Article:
WDFW and partners apply to kill sea lions in Columbia River and tributaries

Chinook Observer –

The Washington Department of Fish and Wildlife, along with a consortium of state and tribal partners, on June 13 submitted an expanded application to lethally remove California and Steller sea lions preying on threatened and endangered salmon and steelhead runs in the Columbia River and its tributaries.

California sea lions — and increasingly, Steller sea lions — have been observed in growing numbers in the Columbia River basin, especially in the last decade, the agency said in a press release. These sea lions prey heavily on salmon and steelhead runs listed under the Endangered Species Act (ESA), including thousands of fish at Bonneville Dam each year.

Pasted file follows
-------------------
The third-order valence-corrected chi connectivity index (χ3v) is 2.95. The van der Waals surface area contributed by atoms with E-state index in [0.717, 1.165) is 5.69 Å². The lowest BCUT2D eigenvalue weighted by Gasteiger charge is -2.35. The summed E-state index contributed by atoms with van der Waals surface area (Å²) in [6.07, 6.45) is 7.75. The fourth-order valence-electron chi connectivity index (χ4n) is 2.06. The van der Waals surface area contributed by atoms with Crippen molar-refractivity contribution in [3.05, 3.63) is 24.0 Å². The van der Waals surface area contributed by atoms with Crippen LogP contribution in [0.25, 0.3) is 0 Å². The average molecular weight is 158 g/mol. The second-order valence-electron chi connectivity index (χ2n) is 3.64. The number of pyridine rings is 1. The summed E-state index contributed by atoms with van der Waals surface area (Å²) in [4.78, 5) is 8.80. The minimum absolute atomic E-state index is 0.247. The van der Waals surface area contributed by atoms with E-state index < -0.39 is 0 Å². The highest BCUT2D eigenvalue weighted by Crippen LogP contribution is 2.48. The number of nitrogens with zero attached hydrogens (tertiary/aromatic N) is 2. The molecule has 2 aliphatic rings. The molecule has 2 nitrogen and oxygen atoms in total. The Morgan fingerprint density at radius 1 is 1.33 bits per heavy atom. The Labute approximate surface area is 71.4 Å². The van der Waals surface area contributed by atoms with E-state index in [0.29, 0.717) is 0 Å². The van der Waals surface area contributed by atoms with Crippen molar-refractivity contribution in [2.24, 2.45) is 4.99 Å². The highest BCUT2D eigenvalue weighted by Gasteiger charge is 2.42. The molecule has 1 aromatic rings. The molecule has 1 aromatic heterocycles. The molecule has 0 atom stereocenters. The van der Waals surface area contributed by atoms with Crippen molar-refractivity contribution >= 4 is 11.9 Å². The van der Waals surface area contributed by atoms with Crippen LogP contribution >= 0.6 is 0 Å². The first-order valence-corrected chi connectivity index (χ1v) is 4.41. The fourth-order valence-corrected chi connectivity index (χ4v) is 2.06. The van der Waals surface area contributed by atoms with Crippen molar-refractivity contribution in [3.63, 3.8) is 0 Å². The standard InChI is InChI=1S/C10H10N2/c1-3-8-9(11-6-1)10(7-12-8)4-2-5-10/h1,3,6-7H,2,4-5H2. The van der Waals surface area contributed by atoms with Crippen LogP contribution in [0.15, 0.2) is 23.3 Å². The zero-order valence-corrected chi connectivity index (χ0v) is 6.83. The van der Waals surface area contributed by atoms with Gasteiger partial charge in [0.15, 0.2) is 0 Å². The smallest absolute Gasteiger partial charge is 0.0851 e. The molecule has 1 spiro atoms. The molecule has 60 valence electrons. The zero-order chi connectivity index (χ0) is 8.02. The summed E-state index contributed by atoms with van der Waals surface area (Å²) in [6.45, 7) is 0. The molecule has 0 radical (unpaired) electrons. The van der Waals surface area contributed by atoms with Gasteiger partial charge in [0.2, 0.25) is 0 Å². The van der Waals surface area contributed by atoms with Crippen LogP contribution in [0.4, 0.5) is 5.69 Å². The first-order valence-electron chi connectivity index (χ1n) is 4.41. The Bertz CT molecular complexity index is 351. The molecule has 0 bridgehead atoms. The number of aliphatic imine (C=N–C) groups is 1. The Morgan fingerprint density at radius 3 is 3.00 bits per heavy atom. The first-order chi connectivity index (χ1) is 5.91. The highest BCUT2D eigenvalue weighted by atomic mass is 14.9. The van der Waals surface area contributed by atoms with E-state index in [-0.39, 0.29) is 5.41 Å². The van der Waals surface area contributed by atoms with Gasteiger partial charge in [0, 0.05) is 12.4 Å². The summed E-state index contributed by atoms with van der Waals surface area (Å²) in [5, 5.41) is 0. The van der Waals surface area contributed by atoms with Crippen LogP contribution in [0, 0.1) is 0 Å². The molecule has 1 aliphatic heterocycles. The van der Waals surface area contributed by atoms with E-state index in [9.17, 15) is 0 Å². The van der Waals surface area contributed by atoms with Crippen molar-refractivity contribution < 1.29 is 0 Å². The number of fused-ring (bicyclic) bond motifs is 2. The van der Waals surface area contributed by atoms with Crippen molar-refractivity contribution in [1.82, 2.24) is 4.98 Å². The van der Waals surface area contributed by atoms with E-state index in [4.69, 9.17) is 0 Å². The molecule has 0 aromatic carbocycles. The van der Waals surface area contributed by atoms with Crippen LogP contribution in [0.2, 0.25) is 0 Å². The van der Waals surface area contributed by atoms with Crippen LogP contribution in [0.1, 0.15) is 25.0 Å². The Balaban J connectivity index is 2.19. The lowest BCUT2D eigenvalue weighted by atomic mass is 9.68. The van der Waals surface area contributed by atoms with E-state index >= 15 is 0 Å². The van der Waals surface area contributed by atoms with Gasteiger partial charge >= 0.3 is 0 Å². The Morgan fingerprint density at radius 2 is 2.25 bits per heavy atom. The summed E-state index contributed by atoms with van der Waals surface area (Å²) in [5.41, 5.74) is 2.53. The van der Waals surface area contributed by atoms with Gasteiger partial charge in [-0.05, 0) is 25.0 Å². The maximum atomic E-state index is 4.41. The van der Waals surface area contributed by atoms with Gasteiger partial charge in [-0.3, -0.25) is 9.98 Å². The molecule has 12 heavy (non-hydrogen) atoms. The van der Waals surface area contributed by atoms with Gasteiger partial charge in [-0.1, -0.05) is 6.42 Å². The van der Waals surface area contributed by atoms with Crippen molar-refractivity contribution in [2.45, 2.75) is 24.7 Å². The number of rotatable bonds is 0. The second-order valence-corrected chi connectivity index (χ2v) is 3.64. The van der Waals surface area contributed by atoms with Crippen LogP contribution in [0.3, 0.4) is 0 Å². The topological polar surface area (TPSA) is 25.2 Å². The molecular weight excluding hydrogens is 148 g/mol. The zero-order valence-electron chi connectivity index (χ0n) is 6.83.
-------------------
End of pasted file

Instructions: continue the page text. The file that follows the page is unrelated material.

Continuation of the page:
The impacts come at a time when many Chinook salmon runs are already at historic lows.

 The recovery of sea lions since the passage of the Marine Mammal Protection Act (MMPA) in 1972 is a success story, said Kessina Lee, Region 5 director with WDFW. But that recovery has also brought challenges.

“The vast majority of these animals remain in coastal and offshore waters, but several hundred have established themselves in upriver locations,” Lee said. “Where salmon and steelhead numbers are low, any unmanaged increase in predation can cause serious problems.”

Predator management is a key part of a multi-faceted effort to restore salmon and steelhead populations in the Pacific Northwest.

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